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How do you know your FRONT forks are properly SAG'ing?

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I have an 04 yz125 and saw a thread mention checking front fork SAG. What?! I never knew!!

I have only ever just popped in springs that were for my weight per RaceTech's suspension chart.

Anyhoo, installing my .44's today for my 200lbs. Stock yz125 are .41's.

Any help on what specs should be? (ie. on the stand, static, race).

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I usually look for 3 (75mm) inches in the front end as this works well for me. You can use that setting and experiment from there.

Note that this does not really have much to do with spring rate as much as preload settings do. I dont believe people pay as much attention to fork preload/ride height since the forks can be adjusted in the clamps.

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I usually look for 3 (75mm) inches in the front end ........ I dont believe people pay as much attention to fork preload/ride height since the forks can be adjusted in the clamps.

So if you are outta whack from that 75mm sag, just get it "in whack" by triple clamp adjustments?

I thought it may have to do with like oil level in forks, clickers, or what have ya.

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Oil level only controls bottoming, not the initial part of the stroke, so it would wouldn't do anything, really. Clickers only come into play when the suspension is moving, not as you're sitting still. The only things that would matter with stock suspension would be springs and their preload...and possibly stiction, or forks that have a wheel installed incorrectly causing them to bind.

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25% is a basic static. About 30-33% for race. If your race gives you no static, you're soft. And the other way around.

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OK, so I put my .44's in today and my sag was 57mm. I guess in the ballpark, but maybe a little stiff? Going up and down my street the bike feels very nice, very balanced.

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soften up the pre load and see if you get more sag.....is that static or with you on the bike? depends on your position on the bike also.....

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soften up the pre load and see if you get more sag.....is that static or with you on the bike? depends on your position on the bike also.....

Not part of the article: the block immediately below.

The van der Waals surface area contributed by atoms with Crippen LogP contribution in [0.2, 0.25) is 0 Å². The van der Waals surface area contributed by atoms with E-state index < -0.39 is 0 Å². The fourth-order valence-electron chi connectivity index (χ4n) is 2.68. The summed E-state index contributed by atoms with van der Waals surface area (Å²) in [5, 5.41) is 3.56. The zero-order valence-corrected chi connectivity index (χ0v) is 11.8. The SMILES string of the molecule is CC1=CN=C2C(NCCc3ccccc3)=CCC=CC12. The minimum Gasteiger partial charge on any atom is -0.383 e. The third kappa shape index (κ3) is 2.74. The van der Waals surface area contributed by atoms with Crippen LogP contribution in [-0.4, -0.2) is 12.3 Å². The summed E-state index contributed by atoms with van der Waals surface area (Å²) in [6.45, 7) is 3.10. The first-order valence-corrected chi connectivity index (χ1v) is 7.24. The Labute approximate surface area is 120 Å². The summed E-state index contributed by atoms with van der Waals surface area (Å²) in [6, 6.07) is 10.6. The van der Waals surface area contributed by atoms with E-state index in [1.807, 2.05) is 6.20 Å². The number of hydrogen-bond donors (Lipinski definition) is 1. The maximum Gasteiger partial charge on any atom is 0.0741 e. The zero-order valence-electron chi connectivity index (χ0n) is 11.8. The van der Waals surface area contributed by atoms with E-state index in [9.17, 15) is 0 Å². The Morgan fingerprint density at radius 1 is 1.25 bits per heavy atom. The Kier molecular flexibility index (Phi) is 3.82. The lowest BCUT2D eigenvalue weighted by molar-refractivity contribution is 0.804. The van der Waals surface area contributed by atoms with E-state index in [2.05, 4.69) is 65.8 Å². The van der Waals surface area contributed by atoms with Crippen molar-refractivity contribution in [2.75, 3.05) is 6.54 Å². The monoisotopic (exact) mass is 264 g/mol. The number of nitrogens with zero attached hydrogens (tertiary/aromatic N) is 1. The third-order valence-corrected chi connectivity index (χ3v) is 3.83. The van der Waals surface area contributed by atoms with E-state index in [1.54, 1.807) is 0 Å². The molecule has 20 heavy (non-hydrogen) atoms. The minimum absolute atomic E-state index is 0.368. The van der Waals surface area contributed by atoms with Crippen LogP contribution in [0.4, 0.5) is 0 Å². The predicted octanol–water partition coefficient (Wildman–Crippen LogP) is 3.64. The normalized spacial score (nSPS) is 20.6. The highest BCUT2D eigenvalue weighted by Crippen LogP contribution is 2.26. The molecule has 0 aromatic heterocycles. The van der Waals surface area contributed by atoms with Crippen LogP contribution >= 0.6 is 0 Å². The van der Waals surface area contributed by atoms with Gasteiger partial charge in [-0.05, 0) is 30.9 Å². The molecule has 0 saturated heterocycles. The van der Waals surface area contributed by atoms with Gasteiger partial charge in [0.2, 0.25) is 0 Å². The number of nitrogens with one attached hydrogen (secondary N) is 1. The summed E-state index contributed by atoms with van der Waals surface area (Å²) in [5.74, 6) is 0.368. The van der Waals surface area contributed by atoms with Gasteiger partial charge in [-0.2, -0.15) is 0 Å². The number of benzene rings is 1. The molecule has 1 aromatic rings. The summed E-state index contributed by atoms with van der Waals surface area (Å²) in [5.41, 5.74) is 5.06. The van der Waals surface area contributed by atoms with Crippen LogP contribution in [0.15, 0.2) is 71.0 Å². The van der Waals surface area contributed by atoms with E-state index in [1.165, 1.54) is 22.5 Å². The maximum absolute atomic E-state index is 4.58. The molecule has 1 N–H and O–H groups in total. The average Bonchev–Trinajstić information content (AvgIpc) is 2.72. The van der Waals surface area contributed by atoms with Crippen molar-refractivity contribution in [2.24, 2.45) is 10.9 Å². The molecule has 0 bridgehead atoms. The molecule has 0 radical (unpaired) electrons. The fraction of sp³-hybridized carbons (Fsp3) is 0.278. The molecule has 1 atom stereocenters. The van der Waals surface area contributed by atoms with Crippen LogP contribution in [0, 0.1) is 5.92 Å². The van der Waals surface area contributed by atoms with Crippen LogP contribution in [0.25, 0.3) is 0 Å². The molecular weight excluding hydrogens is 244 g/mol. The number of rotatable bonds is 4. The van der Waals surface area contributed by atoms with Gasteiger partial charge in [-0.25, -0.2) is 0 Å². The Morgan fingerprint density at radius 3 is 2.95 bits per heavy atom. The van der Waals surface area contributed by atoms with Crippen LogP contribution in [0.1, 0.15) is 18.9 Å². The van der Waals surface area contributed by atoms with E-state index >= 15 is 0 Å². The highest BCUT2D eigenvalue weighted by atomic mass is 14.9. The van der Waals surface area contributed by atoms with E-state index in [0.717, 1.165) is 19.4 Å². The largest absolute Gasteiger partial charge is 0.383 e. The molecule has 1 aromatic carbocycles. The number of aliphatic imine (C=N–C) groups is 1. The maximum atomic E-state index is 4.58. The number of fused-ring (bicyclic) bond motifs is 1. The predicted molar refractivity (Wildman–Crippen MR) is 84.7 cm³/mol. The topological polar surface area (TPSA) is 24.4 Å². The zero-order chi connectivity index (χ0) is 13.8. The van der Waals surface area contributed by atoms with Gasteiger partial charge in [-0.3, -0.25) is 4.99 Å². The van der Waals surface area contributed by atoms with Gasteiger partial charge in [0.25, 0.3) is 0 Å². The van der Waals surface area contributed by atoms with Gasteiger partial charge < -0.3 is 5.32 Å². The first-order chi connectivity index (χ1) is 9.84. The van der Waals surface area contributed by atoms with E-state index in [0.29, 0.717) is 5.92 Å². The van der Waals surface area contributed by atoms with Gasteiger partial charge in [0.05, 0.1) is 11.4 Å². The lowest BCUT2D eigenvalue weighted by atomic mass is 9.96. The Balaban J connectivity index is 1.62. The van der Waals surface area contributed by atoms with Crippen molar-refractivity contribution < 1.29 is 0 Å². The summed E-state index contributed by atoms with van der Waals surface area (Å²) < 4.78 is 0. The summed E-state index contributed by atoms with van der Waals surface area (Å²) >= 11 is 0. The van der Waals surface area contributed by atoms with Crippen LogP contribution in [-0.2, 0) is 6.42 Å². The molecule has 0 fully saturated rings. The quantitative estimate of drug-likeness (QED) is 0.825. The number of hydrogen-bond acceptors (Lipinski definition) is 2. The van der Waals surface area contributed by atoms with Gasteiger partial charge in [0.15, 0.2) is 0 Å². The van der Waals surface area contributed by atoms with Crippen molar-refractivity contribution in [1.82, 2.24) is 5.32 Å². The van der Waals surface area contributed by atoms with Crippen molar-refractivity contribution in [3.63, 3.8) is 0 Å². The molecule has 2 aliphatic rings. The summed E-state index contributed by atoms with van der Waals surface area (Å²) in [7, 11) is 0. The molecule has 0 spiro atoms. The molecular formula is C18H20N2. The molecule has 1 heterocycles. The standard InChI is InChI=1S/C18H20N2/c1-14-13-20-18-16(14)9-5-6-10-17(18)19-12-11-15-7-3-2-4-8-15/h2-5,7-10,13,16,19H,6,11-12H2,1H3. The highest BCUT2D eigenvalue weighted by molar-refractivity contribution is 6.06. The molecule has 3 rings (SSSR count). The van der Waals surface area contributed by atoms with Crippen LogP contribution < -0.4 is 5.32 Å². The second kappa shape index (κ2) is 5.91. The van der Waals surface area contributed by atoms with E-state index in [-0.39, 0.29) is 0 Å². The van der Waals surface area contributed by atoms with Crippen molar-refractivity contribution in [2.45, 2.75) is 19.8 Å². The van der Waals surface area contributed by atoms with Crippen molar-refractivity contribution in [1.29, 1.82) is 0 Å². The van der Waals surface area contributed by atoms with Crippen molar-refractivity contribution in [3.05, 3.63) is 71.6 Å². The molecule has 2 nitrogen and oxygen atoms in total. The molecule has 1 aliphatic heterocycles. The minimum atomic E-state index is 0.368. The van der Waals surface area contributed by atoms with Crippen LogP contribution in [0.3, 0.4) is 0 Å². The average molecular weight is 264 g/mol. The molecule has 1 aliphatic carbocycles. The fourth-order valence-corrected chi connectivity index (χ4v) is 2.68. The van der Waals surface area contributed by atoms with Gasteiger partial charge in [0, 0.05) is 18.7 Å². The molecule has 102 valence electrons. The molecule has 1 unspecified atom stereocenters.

Whats the best and easiest way for him to soften preload on the forks? Shock is no problem.....forks can be.

Also, these are brand new springs that will take a set after being used a few times. Preload might be perfect then.

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here are some left out variables:

measured from on stand then sitting on bike (race sag)

bought ”used" springs from a yz250

comp all the way out (soft)

reb 5 clicks in (from soft)

didnt have gear on

sitting normal on bike

forks kinda high in triple clamp (7mm from flush)

so my gear will sag it a hair more (maybe to 60-65mm?), so getting closer to the more desired 75mm, but it seems there's not much more i CAN do eh?

note: its just fun being an anal freak about this, im not so frigging good that i will notice it, But a seriously dialed in bike can make up for skill (or getting old in my case) 👍

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Gear can add between 15-25 pounds to your weight. If you want to be real anal check it in gear with about a half to full tank of gas.

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Problem with checking rider sag on the forks is stiction. Fork seals are so large and have so much stiction that they have an effect on your measurements. This is not an issue in the rear of the bike because the swing arm has a lot of mechanical advantage over a relatively small shock seal.

I set up the front end so that there is about 1" of static sag.

The oil volume (what you're actually setting is the trapped air volume) is a secondary spring rate. It sets how progressive the front springs are. Think about it in terms of the compression ratio of an engine and it will make sense.

Oil volume doesn't have any real big effect on fork sag.

Set your sag to about 3" as others have said above. I like to have about 1" of static sag to confirm I'm in the right ballpark on my springs. A stiff spring will have a lot of static sag (more than 1-1/4") while a soft spring will have little or no static sag (less than 3/4" inch).

Then you can adjust your forks in the clamp to fine tune the chasis setup, so sag isn't as critical in the fork. You can drop them 5mm (to be flush with the clamp) or raise them 5mm (5mm gap between the line and the clamp).

Front and rear sag adjustments have an effect on eachother, so if you change one end of the chassis, re-check the other.

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